The Single Detail That Changed My Mind About Alex Katz

Alex Katz, “Round Hill” (1977), oil on linen, 71 inches x 96 inches (© 2022 Alex Katz / Licensed by VAGA at Artists Rights Society (ARS), NY, photo © Museum Associates/LACMA; Los Angeles County Museum of Art, Gift of Barry and Julie Smooke)

When Vincent van Gogh said that his “The Night Cafe”(1888) shows “a place where one can ruin oneself, go mad or commit a crime,” he indicated that his paintings dig beneath the surface, that they can reveal what’s hidden.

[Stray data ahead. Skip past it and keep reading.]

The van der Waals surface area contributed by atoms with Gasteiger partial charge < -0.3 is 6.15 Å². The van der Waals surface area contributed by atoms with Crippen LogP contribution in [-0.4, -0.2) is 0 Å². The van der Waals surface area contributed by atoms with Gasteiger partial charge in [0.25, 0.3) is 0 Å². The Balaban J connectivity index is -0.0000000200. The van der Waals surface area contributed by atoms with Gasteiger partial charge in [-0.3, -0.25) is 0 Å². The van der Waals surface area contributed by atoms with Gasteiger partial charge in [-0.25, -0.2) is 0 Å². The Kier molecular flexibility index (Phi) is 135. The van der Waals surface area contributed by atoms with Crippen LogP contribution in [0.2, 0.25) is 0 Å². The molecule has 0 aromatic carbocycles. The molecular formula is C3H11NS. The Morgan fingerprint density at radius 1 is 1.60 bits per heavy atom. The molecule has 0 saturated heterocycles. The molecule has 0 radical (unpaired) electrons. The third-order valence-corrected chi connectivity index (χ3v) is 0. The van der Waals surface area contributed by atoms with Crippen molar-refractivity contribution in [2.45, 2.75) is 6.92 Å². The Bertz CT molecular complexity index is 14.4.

It’s hard to imagine a painter less like van Gogh than Alex Katz, whose work is all about staying on the surface. Gathering, which fills the Guggenheim’s ramps and two of the side galleries, is a comprehensive survey of his six decades of art making. “Ella Marion in Red Sweater” (1946) and the subway drawings from the late 1940s are modest, surprisingly subdued pieces. But by the 1950s Katz found himself in landscapes like “Pink Sky” (1955), with its intense pale greens and pink. And soon enough, as in “10 AM” (1959), he discovered his signature portrait style of large, flat figures on the surface of monochromatic backgrounds.

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